The present study was conducted with the aim of evaluating the effect of silver and gold nanoparticle irrigation alone and followed by simultaneous diode laser irradiation in eliminating S. mutans. In the current study group (AgNPs + laser) showed significant reduction in S. mutans colonies in comparison with the control group, and these findings are followed with the results reported with the group AuNPs + laser, followed by group AgNPs, and then group AuNPs against S. mutans which is in agreement with Afkhami et al. who use Enterococcus faecalis bacterial strain with different type of irrigation methods (Moritz et al. 1999).
In the present study, significantly different results were obtained when diode laser irradiation was used in combination with silver and gold nanoparticles as in agreement with Hernández-Sierra et al. (Hernández-Sierra et al. 2008), which higher antimicrobial efficacy of SNPs was found against Streptococcus mutans in comparison with AU and ZnO nanoparticles. Silver nanoparticles have high effect which depends on superficial contact, inhibits enzymatic systems of the respiratory chain, and alters DNA synthesis. Many studies reported that gold has a weak antimicrobial effect against many microorganisms (Elsome et al. 1996; Jasim 2018).
In this study, the irradiation technique was as cycles, each cycle consisted of 10 s; six cycles of irradiation inside the infected cavities were used in this study. This technique was applied because bacterial growth had been formed inside the infected cavities which required more than one cycle of laser irradiation to reach the deeper layer and disrupt it. Using one cycle may probably result in partial disruption of the bacterial layer, and the high bacterial reduction was observed in all cases by repeating laser treatment with a high-power diode laser which is in agreement with Kushwaha et al. (Kushwaha et al. 2018).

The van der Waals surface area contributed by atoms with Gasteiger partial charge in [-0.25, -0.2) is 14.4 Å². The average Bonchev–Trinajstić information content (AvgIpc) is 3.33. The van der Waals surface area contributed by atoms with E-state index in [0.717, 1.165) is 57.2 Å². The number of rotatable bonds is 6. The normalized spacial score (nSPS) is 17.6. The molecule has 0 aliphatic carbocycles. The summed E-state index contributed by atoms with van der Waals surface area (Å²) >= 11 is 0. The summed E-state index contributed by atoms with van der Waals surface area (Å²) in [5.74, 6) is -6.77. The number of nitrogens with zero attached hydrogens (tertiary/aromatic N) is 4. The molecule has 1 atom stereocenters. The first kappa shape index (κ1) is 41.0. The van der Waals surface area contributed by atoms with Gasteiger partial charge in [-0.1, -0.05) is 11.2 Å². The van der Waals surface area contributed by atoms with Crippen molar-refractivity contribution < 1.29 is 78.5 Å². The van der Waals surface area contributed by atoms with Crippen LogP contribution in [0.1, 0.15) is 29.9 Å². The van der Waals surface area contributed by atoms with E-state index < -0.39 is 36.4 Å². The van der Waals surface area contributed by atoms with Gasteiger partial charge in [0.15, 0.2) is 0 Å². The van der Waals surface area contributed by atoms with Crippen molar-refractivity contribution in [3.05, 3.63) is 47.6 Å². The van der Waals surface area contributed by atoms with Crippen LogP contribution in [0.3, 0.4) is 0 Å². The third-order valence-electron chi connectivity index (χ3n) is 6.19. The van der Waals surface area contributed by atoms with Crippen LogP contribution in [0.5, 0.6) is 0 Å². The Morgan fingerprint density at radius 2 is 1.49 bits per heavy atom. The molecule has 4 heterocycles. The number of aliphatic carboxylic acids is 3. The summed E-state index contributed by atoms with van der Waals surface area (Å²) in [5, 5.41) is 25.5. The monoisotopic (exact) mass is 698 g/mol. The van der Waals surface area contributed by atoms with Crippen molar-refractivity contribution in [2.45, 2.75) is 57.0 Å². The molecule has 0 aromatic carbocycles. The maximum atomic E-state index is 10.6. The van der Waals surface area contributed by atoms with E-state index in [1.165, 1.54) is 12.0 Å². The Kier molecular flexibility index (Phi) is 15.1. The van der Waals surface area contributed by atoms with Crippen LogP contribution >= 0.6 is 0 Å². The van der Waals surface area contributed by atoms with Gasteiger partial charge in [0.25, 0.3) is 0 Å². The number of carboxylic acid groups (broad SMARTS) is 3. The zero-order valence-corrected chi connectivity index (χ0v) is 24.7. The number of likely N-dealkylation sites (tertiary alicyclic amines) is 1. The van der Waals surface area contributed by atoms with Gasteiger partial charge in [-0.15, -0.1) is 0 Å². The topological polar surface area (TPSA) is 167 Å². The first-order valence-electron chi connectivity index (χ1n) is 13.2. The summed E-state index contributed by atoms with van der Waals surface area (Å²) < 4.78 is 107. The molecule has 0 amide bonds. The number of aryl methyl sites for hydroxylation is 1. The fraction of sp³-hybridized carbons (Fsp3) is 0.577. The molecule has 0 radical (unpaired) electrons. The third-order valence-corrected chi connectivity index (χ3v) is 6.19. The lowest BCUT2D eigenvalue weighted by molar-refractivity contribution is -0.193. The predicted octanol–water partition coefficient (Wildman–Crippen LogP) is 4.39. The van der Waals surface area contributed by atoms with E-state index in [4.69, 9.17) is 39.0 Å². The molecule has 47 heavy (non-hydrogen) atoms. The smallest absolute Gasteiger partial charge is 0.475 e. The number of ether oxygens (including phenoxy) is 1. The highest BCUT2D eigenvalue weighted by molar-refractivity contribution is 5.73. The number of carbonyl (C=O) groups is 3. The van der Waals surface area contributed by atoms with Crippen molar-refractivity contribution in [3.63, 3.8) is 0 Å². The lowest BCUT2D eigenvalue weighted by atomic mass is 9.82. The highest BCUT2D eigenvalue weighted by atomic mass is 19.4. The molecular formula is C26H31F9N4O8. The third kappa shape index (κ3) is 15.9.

Application of diode lasers in combination with metallic nanoparticles is a successful method for the reduction of microbial colonies of S. mutans in comparison with other experimental groups.
Availability of data and materials
The datasets used and analyzed during the current study are available from the corresponding author on reasonable request.
- S. mutans :
Streptococcus mutans bacterial strain
Abou Neel E, Bozec L, Perez R, Kim H, Knowles J (2015) Nanotechnology in dentistry: Prevention, diagnosis, and therapy. Int J Nanomedicine 10:6371–6394
Adriana B, Cynthia S, Patrícia A, Sergio B, Denise M (2014) Laser technology for caries removal. Contemp Approach Dent Caries 15:291–312
Ameer A, Faheem A, Nishat A, Chaman M, Naqvi A (2009) One step synthesis of gold nanoparticles and their antibacterial activities against E. coli (ATCC 25922 strain). Int J Theoretical Appl Sci 1:1–4
Amin R, Mohamed M, Ramadan M, Verwanger T, Krammer B (2009) Rapid and sensitive microplate assay for screening the effect of silver and gold nanoparticles on bacteria. Nanomedicine 4:637–643
Banerjee A, Watson F, Kidd A (2000) Dentine caries excavation: a review of current clinical techniques. Br Dent J 188:476–482
Concannon S, Crowe T, Abercrombie J, Molina C, Hou P, Sukumaran D (2003) Susceptibility of oral bacteria to an antimicrobial decapeptide. J Med Microbiol 52:1083–1093
Elsome A, Hamilton-Miller J, Brumfitt W, Noble W (1996) Anti- microbial activities in vitro and in vivo of transition element complexes containing gold (I) and osmium (VI). J Antimicrob Chemother 37:911–918